Lighthouse Fever

I love lighthouses, and am borderline obsessed with them. I have lucky lighthouse socks (I’m wearing them today), I own books about them, and in high school I made a papier-mâché lighthouse lamp. I have spent hours in the rain trying to photograph them during storms. Furthermore, they are most often found in places where the sea is at its most violent, and from a technical perspective, most interesting.

Naturally, when a bright master’s student from our lab asked if I was interested in joining his thesis committee to research the impact of breaking waves on lighthouses, I could not help but say yes. My research on coral reefs focuses mainly on the complex ways in which waves change as they break across the reef. In many ways, this is a similar process to what happens when waves hit the rocky shoals that many lighthouses are built on. This makes for a compelling intersection between my professional interests and private obsessions!

I am extremely proud to announce that Jan van Gorsel has successfully defended his MSc thesis, “Numerical analysis of broken regular wave forces on a shoal-mounted cylinder“. I was extremely privileged to sit on his graduation committee and work with him for the past 9 months.

Simulation of a wave breaking on a rocky shoal and then colliding with a lighthouse, from Jan van Gorsel’s thesis. The blue represents air and the red water. It is really hard to predict something like this, because of the complex bouncing and splashing motion of the broken wave. Simulating this process is a bit like trying to predict the exact spatial distribution of spilled beer after a drunk guy stumbles and trips in a crowded pub. Sigh. Remember crowded pubs?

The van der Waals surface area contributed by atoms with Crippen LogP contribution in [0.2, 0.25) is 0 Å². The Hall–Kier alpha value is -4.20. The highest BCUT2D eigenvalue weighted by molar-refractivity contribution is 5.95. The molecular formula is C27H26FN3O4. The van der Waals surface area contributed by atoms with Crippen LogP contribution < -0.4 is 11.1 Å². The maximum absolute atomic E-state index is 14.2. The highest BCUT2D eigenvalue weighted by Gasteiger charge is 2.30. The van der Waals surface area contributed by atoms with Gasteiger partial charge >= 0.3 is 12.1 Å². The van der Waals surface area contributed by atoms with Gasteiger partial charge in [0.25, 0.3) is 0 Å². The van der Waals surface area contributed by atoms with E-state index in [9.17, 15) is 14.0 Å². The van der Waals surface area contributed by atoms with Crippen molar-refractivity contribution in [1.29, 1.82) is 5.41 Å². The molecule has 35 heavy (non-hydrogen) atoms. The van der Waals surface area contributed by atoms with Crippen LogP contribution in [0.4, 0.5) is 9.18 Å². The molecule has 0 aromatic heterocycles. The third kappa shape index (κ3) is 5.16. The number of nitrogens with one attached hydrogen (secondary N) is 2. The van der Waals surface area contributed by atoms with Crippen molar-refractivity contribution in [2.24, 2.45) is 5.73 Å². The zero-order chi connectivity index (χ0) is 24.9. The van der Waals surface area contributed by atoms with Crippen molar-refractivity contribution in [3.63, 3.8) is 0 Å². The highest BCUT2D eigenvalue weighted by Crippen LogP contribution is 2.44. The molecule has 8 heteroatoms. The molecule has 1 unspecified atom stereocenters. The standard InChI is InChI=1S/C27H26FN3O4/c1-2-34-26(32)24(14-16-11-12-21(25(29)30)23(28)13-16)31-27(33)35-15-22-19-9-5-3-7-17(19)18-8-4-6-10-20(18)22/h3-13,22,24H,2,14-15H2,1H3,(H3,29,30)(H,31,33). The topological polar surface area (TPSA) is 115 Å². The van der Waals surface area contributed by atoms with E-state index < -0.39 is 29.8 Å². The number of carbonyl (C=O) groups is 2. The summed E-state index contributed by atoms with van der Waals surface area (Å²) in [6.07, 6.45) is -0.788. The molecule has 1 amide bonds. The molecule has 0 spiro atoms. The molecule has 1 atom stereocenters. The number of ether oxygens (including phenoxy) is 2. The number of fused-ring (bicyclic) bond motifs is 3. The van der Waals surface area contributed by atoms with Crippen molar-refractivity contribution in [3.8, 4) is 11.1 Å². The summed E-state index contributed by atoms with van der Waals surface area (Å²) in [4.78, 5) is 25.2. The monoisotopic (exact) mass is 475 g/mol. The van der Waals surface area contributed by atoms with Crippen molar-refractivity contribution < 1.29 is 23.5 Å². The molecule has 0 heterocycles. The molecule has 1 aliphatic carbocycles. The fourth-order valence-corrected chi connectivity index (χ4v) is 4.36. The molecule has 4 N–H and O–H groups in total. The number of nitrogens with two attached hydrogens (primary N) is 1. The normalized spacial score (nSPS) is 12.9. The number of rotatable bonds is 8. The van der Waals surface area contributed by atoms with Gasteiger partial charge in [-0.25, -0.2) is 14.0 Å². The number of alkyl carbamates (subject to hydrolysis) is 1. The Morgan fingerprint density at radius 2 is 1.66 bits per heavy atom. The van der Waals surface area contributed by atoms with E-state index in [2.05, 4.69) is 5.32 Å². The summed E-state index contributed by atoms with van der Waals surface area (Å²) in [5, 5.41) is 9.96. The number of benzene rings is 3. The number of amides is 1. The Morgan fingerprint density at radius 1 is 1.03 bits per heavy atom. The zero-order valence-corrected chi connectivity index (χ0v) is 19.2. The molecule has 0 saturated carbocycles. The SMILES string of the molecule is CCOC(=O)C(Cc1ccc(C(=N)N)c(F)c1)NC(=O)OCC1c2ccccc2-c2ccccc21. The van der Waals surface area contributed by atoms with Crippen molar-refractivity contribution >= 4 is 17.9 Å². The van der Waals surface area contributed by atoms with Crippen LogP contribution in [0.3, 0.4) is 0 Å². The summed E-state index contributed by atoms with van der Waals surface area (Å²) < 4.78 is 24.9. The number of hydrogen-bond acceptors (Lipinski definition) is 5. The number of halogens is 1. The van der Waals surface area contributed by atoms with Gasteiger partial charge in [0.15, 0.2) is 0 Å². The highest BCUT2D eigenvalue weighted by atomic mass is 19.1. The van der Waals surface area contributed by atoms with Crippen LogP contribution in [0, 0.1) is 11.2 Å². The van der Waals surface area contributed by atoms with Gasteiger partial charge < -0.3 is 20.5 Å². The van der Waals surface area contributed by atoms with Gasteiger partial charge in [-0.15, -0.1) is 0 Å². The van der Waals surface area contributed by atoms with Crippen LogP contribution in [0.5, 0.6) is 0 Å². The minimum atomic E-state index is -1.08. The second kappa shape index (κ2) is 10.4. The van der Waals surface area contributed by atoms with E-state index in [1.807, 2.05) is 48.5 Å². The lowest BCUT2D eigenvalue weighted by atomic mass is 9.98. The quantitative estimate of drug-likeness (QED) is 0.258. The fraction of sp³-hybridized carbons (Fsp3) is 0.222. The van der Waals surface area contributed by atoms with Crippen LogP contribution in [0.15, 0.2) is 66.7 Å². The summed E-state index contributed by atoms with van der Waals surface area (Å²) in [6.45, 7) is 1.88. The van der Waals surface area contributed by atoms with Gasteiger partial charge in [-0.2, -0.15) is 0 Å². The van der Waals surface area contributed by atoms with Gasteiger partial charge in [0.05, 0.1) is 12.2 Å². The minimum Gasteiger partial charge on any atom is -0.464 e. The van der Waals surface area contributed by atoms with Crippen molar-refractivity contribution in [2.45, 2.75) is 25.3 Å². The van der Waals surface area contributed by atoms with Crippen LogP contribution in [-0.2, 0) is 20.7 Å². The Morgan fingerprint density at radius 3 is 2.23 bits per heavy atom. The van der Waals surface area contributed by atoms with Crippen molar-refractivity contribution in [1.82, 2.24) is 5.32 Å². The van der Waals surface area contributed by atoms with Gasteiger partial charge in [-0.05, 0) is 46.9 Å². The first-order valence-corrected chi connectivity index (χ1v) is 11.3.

Jan applied an extremely complicated computational fluid dynamics (CFD) model called OpenFOAM. To make sure that the simulation was accurate, he validated it using data from a laboratory experiment. His results were pretty darn good, especially considering the complexity of the processes involved. I do a lot of numerical modelling in my own research, but I can unreservedly state that the one he used is vastly more complicated than the ones I rely on.

To capture the physics of every little water droplet that you can see in the above image, Jan’s model required incredibly high resoulution, and took weeks to run on high-powered computing clusters here in Delft and at Stanford University. His research is very valuable, because he was able to quantify precisely the rate at which the wave slams into a lighthouse and curls around it. This is important for being able to predict the force inflicted upon the structure.

Lighthouses form a vital part of marine infrastructure for safe navigation, and are also in many cases beautiful historical buildings. It is thus essential to quantify the forces acting on the structures in order to reinforce or rehabilitate them. With Jan’s work, hopefully we can keep their lights shining for many years to come.

In celebration of Jan’s big day, I would like to close by sharing my favourite lighthouses from around the world!

Nugget Point lighthouse, New Zealand (South Island)
Walton Lighthouse, Santa Cruz, California, US
Lighthouse Point, Santa Cruz, California, US
Phare Saint-Mathieu, Brittany, France
Phare du Four, Brittany, France. I waited about an hour in the pouring rain and howling wind trying to get a shot like this.
And lastly, my favourite lighthouse, in Texel, the Netherlands.

Leave a Reply

Fill in your details below or click an icon to log in:

WordPress.com Logo

You are commenting using your WordPress.com account. Log Out /  Change )

Google photo

You are commenting using your Google account. Log Out /  Change )

Twitter picture

You are commenting using your Twitter account. Log Out /  Change )

Facebook photo

You are commenting using your Facebook account. Log Out /  Change )

Connecting to %s